The mountcheck script is an administrative script the systems administrator
can configure to run checks just before each frame renders, verifying the
machine is usable for rendering, i.e. file system mounts are in place,
licenses are available, etc. before renders are started.
Normally one would do such checks in the render script, but if the
render script exists on a file server that isn't mounted, it therefore
cannot be accessed, and will be unavailable to do such checks.
Use this script if you're having network instabilities where, for
example, render nodes are intermittently losing access to the file
server and have become unusable for rendering.
This is where the mountcheck script is useful; since it's a script
located locally on each machine (in the rush/etc directory), it is
always available to be used to test file system mounts and try to
either fix them, or it can offline the local machine if need be
and tell the job to requeue the frame elsewhere by returning exit(1).
Common goals this script might want to achieve:
- Check if the file server's mounts are accessible.
If unavailable, try to either fix the problem and return an
exit code of '0' if successful, or disable the machine
from rendering jobs either with
to prevent further rendering. You can optionally notify the user with
and return an exit code of '1' to retry the frame elsewhere.
- Check for missing infrastructure that all renders depend on.
Things like missing licensing, plug-ins, fonts, etc. Anything that you
know all your renders depend on for correct operation that
might be missing for one reason or another.
This script is enabled by uncommenting these lines in the rush.conf file:
Mountcheck Configuration in rush.conf
# MOUNT CHECK COMMAND
# Command run before each frame to verify mounts.
# Uncomment + modify example scripts as needed.
#os=windows mountcheck_cmd "perl c:/rush/etc/mountcheck"
#os=unix mountcheck_cmd "perl /usr/local/rush/etc/mountcheck"
NOTE: You can rewrite this script in python, or any other language you prefer,
as long as the language is installed on your machines. Just change 'perl'
in the above commands to 'python', 'sh', or whatever you prefer,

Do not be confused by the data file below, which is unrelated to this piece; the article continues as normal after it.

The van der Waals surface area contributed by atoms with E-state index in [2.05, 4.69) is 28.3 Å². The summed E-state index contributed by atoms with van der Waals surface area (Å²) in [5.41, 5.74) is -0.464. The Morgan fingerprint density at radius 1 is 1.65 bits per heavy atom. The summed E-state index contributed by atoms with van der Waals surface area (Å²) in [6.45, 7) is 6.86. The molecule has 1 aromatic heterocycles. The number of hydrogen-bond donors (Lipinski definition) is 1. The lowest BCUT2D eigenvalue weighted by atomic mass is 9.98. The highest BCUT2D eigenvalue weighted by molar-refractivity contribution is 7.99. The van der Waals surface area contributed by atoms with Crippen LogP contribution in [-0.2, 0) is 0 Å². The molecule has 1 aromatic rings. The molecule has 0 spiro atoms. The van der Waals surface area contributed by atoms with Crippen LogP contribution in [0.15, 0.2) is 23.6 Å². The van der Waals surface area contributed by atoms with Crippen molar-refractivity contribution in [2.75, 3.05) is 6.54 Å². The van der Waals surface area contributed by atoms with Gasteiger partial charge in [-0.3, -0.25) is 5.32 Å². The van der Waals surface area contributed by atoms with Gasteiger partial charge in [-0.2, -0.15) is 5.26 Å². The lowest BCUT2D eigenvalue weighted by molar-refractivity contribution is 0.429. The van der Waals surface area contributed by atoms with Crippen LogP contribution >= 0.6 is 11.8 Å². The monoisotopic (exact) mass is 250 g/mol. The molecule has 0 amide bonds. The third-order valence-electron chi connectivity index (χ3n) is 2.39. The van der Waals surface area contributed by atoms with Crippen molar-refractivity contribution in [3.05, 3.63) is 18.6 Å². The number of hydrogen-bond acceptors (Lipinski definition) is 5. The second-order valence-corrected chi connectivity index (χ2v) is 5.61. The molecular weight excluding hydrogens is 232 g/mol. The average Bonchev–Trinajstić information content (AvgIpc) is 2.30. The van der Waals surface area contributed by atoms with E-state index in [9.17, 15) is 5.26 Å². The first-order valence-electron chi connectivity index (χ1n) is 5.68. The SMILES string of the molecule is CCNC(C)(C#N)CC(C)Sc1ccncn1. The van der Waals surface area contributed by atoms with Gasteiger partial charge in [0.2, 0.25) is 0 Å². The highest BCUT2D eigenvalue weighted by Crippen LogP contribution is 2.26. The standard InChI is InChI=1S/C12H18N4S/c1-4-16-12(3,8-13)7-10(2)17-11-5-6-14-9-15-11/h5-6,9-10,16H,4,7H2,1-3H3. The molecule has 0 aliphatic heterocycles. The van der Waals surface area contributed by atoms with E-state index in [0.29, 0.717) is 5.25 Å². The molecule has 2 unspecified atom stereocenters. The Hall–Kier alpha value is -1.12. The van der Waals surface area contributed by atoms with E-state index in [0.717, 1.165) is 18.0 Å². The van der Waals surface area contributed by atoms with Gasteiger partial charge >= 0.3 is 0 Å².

and rewrite the script in that scripting language.
If you are only concerned with running mountcheck on a single machine,
you can enable this script to be executed only on that particular
machine using a host= prefix to target a single machine
(or +hostgroup of machines), e.g.
host=tahoe mountcheck_cmd "perl /usr/local/rush/etc/mountcheck"
When enabled, this script will be run just before each render is started,
and should at minimum return one of the following exit codes indicating if the
machine is OK to render frames:
You should modify the logic of this script to do whatever checks
you want. Just be sure to keep it simple for the common case where
there's no errors detected, as any overhead will affect every frame rendered.
Mountcheck Exit Codes
Machine is OK, the render is started.
Machine is NOT OK, the render is NOT started:
the frame is requeued, and its TRY count increments by 1.
Other exit codes are reserved for future use.
For reasons that should be obvious, this script must exist LOCALLY on each
machine in order to be available when file servers might be down or unavailable.
Since the script lives in rush/etc, it can be pushed around the network with
'rush -push mountcheck +any'.
When enabled as shown above, this script will be executed before the render script
starts, and before the logfile for the render is created. Any output this script
generates is appended to the machine's local rushd.log. So only print messages
if there's an error, and keep messages terse. Include time stamps for clarity,
as shown in the example script.
This script runs as the user the renders run as, and will inherit all RUSH
environment variables the user's render script would have (e.g. RUSH_JOBID, RUSH_LOGFILE, etc).
If you need the script to do anything as root, you'll need to involve su(1),
or setuid scripts, or some other technique to escalate permissions.
WARNING: Keep the contents of this script simple. See 'Caveats' below to prevent
creating worse problems for your network.